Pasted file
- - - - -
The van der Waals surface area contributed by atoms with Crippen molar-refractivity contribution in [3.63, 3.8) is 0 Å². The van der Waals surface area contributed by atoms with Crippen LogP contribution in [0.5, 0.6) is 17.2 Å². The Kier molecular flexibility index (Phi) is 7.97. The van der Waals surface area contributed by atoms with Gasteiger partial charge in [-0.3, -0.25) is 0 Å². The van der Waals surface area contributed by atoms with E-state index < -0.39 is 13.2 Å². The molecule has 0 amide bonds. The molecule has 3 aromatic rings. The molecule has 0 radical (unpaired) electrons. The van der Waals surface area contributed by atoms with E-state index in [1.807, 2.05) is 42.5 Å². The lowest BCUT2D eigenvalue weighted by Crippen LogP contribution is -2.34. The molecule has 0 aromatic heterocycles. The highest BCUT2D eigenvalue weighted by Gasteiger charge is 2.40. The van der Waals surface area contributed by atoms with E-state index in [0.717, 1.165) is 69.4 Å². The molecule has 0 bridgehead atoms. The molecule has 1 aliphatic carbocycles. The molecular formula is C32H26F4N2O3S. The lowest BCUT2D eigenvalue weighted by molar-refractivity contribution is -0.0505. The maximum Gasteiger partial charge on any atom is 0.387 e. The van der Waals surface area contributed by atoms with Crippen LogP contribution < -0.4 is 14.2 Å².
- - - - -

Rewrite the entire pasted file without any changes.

The van der Waals surface area contributed by atoms with Crippen molar-refractivity contribution in [3.63, 3.8) is 0 Å². The van der Waals surface area contributed by atoms with Crippen LogP contribution in [0.5, 0.6) is 17.2 Å². The Kier molecular flexibility index (Phi) is 7.97. The van der Waals surface area contributed by atoms with Gasteiger partial charge in [-0.3, -0.25) is 0 Å². The van der Waals surface area contributed by atoms with E-state index < -0.39 is 13.2 Å². The molecule has 0 amide bonds. The molecule has 3 aromatic rings. The molecule has 0 radical (unpaired) electrons. The van der Waals surface area contributed by atoms with E-state index in [1.807, 2.05) is 42.5 Å². The lowest BCUT2D eigenvalue weighted by Crippen LogP contribution is -2.34. The molecule has 0 aromatic heterocycles. The highest BCUT2D eigenvalue weighted by Gasteiger charge is 2.40. The van der Waals surface area contributed by atoms with E-state index in [0.717, 1.165) is 69.4 Å². The molecule has 0 bridgehead atoms. The molecule has 1 aliphatic carbocycles. The molecular formula is C32H26F4N2O3S. The lowest BCUT2D eigenvalue weighted by molar-refractivity contribution is -0.0505. The maximum Gasteiger partial charge on any atom is 0.387 e. The van der Waals surface area contributed by atoms with Crippen LogP contribution < -0.4 is 14.2 Å².